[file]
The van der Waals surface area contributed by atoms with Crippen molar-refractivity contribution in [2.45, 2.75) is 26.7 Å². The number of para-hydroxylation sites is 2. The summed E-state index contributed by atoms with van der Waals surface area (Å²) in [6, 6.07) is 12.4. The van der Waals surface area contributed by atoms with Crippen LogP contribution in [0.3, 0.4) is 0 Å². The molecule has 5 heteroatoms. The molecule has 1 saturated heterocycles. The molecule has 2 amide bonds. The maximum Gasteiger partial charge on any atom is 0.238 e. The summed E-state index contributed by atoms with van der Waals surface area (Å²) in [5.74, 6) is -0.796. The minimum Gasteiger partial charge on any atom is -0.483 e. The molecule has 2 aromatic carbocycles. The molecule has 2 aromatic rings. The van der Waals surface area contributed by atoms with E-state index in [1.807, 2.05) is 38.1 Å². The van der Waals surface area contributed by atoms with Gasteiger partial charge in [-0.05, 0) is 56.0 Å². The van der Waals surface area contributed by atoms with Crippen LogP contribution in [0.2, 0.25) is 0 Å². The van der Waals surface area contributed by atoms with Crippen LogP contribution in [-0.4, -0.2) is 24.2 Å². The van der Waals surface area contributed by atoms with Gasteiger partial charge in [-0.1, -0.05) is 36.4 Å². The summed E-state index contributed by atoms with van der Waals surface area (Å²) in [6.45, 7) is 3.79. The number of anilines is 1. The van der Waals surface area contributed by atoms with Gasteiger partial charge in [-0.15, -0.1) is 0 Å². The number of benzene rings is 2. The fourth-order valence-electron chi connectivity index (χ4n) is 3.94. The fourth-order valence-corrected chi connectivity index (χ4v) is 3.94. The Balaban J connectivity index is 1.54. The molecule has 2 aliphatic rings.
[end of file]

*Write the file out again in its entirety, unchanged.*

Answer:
The van der Waals surface area contributed by atoms with Crippen molar-refractivity contribution in [2.45, 2.75) is 26.7 Å². The number of para-hydroxylation sites is 2. The summed E-state index contributed by atoms with van der Waals surface area (Å²) in [6, 6.07) is 12.4. The van der Waals surface area contributed by atoms with Crippen LogP contribution in [0.3, 0.4) is 0 Å². The molecule has 5 heteroatoms. The molecule has 1 saturated heterocycles. The molecule has 2 amide bonds. The maximum Gasteiger partial charge on any atom is 0.238 e. The summed E-state index contributed by atoms with van der Waals surface area (Å²) in [5.74, 6) is -0.796. The minimum Gasteiger partial charge on any atom is -0.483 e. The molecule has 2 aromatic carbocycles. The molecule has 2 aromatic rings. The van der Waals surface area contributed by atoms with E-state index in [1.807, 2.05) is 38.1 Å². The van der Waals surface area contributed by atoms with Gasteiger partial charge in [-0.05, 0) is 56.0 Å². The van der Waals surface area contributed by atoms with Crippen LogP contribution in [0.2, 0.25) is 0 Å². The van der Waals surface area contributed by atoms with Crippen LogP contribution in [-0.4, -0.2) is 24.2 Å². The van der Waals surface area contributed by atoms with Gasteiger partial charge in [-0.1, -0.05) is 36.4 Å². The summed E-state index contributed by atoms with van der Waals surface area (Å²) in [6.45, 7) is 3.79. The number of anilines is 1. The van der Waals surface area contributed by atoms with Gasteiger partial charge in [-0.15, -0.1) is 0 Å². The number of benzene rings is 2. The fourth-order valence-electron chi connectivity index (χ4n) is 3.94. The fourth-order valence-corrected chi connectivity index (χ4v) is 3.94. The Balaban J connectivity index is 1.54. The molecule has 2 aliphatic rings.